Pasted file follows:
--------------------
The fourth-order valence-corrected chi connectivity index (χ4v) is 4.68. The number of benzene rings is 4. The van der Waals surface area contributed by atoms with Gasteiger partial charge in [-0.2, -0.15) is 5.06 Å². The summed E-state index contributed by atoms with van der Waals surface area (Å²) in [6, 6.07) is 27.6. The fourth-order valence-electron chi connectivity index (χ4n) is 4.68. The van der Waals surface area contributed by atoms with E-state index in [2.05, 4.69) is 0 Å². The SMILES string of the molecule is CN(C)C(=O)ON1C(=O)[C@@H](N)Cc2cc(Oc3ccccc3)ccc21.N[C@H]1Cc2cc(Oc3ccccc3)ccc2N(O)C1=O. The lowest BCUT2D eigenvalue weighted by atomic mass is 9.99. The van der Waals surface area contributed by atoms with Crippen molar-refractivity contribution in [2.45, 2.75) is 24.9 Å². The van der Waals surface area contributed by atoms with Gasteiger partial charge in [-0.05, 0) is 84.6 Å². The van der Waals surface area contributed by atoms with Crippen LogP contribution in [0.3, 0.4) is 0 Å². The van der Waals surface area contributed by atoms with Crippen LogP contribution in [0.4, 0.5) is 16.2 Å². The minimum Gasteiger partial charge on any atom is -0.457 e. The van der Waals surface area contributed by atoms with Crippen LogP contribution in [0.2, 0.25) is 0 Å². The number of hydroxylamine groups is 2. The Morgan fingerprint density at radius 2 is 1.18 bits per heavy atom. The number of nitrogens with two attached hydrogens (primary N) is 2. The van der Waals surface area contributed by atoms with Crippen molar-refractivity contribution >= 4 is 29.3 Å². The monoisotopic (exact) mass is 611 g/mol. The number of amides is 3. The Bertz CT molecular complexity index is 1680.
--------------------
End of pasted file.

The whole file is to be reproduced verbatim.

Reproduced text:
The fourth-order valence-corrected chi connectivity index (χ4v) is 4.68. The number of benzene rings is 4. The van der Waals surface area contributed by atoms with Gasteiger partial charge in [-0.2, -0.15) is 5.06 Å². The summed E-state index contributed by atoms with van der Waals surface area (Å²) in [6, 6.07) is 27.6. The fourth-order valence-electron chi connectivity index (χ4n) is 4.68. The van der Waals surface area contributed by atoms with E-state index in [2.05, 4.69) is 0 Å². The SMILES string of the molecule is CN(C)C(=O)ON1C(=O)[C@@H](N)Cc2cc(Oc3ccccc3)ccc21.N[C@H]1Cc2cc(Oc3ccccc3)ccc2N(O)C1=O. The lowest BCUT2D eigenvalue weighted by atomic mass is 9.99. The van der Waals surface area contributed by atoms with Crippen molar-refractivity contribution in [2.45, 2.75) is 24.9 Å². The van der Waals surface area contributed by atoms with Gasteiger partial charge in [-0.05, 0) is 84.6 Å². The van der Waals surface area contributed by atoms with Crippen LogP contribution in [0.3, 0.4) is 0 Å². The van der Waals surface area contributed by atoms with Crippen LogP contribution in [0.4, 0.5) is 16.2 Å². The minimum Gasteiger partial charge on any atom is -0.457 e. The van der Waals surface area contributed by atoms with Crippen LogP contribution in [0.2, 0.25) is 0 Å². The number of hydroxylamine groups is 2. The Morgan fingerprint density at radius 2 is 1.18 bits per heavy atom. The number of nitrogens with two attached hydrogens (primary N) is 2. The van der Waals surface area contributed by atoms with Crippen molar-refractivity contribution >= 4 is 29.3 Å². The monoisotopic (exact) mass is 611 g/mol. The number of amides is 3. The Bertz CT molecular complexity index is 1680.